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Take the Quiz – How Would They Vote?

Here’s a quiz: Given their track record, how do you think Michigan legislators would vote on a bill to lower school property taxes on businesses and homeowners without hurting — and actually benefitting — schools and their ability to serve students?

Would your answer be:

A) Yes
B) No
C) Of course. Are you kidding me?!

The correct answer is B. Legislators since 2002 have consistently voted against legislation to lower the bonding costs of school districts and therefore increase or extend for more years the property taxes levied to pay for school district bonds.

Let me explain.

Four decades ago the Legislature thought it would be a good idea to give school districts a voter-approved financing mechanism to purchase property and pay for building repairs and small improvements on a pay-as-you go basis. Called a “sinking fund,” this tool was intended to give districts an opportunity to maintain their capital investments and infrastructure without tapping their limited operating revenues or require them to pass bond issues and pay interest and fees for relatively small projects.

This legislation, Act 451 of 1976, has been largely unchanged since its passage. In the early 2000s, schools went to the Legislature to ask for a slight change. Technology, they said, was becoming a vital part of their infrastructure and they could envision it being an essential component of school operations well into the future. The problem with funding technology is twofold: It is A) a relatively expensive investment, and B) one that, in many instances, has a short shelf life.

The first legislators to take up the proposal to add technology to the list of allowable uses for a sinking fund thought it was a great idea. It sailed through the Michigan House. And there it stayed. Business interests who had supported the 1994 Proposal A changes to school funding as a way to reduce Michigan’s property tax burden saw this minor change to the sinking fund as a slippery slope. They commissioned a study that projected virtually every district in the state would pass a sinking fund at a cost to Michigan taxpayers of hundreds of millions of dollars.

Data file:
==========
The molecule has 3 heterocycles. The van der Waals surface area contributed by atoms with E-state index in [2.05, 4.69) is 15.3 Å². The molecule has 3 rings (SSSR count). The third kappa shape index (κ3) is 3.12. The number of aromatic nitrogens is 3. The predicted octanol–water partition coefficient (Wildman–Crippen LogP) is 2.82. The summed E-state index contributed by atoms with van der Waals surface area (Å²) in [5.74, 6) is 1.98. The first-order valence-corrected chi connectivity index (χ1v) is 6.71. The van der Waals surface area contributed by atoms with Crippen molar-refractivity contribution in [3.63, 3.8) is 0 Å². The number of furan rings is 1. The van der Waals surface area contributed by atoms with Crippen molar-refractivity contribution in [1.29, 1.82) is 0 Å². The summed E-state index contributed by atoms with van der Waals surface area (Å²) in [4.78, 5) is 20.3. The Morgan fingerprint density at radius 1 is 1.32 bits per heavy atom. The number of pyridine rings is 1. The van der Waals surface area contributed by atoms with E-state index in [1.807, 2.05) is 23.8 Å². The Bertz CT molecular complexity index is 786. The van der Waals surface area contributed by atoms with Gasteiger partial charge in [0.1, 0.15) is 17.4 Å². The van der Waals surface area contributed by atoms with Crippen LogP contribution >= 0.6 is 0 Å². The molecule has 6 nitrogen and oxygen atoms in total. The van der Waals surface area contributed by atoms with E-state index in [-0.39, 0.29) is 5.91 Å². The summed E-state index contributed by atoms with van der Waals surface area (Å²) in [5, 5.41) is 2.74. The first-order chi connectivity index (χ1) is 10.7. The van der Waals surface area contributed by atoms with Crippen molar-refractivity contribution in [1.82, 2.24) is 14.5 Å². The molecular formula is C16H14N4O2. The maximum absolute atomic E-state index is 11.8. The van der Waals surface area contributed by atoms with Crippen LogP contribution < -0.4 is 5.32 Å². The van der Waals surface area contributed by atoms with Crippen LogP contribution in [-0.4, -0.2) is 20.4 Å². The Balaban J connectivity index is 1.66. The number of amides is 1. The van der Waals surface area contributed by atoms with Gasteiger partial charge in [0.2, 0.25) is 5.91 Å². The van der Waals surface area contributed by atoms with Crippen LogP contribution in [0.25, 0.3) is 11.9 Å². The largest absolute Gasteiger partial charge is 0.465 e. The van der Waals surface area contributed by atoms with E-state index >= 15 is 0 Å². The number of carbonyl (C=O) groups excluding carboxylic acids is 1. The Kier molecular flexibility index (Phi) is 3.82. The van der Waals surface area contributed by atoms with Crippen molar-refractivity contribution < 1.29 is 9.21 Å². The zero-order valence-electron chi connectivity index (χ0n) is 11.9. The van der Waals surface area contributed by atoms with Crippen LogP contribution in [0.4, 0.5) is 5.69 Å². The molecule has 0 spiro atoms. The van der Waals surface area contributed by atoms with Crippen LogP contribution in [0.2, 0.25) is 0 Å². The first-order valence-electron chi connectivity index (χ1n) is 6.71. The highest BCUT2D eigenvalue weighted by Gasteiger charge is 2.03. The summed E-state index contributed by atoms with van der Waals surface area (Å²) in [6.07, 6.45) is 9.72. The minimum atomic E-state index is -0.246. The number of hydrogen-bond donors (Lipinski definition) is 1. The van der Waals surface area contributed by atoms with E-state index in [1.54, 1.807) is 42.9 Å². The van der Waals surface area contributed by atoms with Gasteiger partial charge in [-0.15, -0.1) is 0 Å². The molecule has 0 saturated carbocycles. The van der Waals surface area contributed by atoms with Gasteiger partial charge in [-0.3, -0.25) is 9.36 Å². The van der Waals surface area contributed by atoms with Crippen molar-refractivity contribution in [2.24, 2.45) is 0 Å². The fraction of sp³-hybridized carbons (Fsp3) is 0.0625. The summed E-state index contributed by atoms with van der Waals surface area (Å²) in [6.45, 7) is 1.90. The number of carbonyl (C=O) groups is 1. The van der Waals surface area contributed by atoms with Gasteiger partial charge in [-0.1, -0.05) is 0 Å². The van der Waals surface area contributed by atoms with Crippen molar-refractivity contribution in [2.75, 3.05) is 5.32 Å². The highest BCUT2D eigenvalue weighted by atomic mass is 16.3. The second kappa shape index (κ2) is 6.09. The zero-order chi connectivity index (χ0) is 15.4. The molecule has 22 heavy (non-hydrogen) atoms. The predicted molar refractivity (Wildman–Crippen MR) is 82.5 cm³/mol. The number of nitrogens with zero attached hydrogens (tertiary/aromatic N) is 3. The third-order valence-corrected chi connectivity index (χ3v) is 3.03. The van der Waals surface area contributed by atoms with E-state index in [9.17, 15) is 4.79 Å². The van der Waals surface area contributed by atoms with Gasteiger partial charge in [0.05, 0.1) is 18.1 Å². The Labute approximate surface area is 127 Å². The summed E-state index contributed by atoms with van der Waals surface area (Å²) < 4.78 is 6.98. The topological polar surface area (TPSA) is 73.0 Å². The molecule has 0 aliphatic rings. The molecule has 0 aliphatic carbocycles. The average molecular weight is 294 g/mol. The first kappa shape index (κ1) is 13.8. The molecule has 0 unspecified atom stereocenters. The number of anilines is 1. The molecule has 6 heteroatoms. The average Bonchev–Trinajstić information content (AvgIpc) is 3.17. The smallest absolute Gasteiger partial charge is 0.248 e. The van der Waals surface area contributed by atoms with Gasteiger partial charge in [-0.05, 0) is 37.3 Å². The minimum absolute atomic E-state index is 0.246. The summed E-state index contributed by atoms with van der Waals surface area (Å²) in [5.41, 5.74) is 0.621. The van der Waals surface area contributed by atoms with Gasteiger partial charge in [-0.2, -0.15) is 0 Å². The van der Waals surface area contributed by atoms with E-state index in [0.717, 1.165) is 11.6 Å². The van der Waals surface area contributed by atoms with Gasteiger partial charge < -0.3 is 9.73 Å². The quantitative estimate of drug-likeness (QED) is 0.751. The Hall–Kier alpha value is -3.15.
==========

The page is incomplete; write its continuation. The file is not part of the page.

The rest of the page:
That didn’t happen. What did happen was that districts began including technology in their bond requests for proposals in the millions of dollars that would be paid over 20, 25 and 30-year periods. All are necessary requests to meet the needs of students and some are absolutely long-term expenditures, just as installing fiber and ensuring a current technology infrastructure in new buildings is an intelligent investment.

Most school leaders would tell you, however, that they’d prefer not to purchase desktop, laptop and tablet computers through a bond issue. Even though those expenditures are segregated for a shorter payoff period within the structure of a bond, the bonding fees and interest payments are expensive.

How expensive? In 2014, Rockford residents supported a bond request that included $25 million for technology and important security improvements. The interest and issuance fees for bonding that $25 million amounted to $4.6 million in additional expense.

In 2013, Forest Hills residents approved $16.8 million in bond dollars for technology, which came with interest and fees of $2.17 million. These are just two examples within Kent ISD. This happens every year in every county across the state, as voters recognize the value of technology to their children’s education and are eager to ensure their children are prepared for a technology-rich environment when they enter the workplace.

Adding technology and security to the allowable uses for sinking funds, as recommended in HB4388 (H-3) would allow communities to support the purchase of the technology and security they desire for their children without bearing the cost of interest and bond fees.

The legislation would do that because a sinking fund allows a district to levy a certain amount of property tax, collect those dollars annually, and spend them as they are collected. No borrowing. No interest. No fees. Sure, there is a property tax cost for sinking funds but it would reduce pressure on districts to seek long-term bonds and, in the long run, the tax burden on property owners would be reduced.

If you would like tosee your district be able to maintain technology and increase the security and safety of their buildings at a lower price to you, the taxpayer, please contact your legislators in the House and the Senate and let them know you support HB4388 (H-3). Tell them you’d appreciate it if they would, too.

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Ron Koehler
Ron Koehler
Ron Koehler is the Kent ISD Superintendent and offers his commentary on issues in education.


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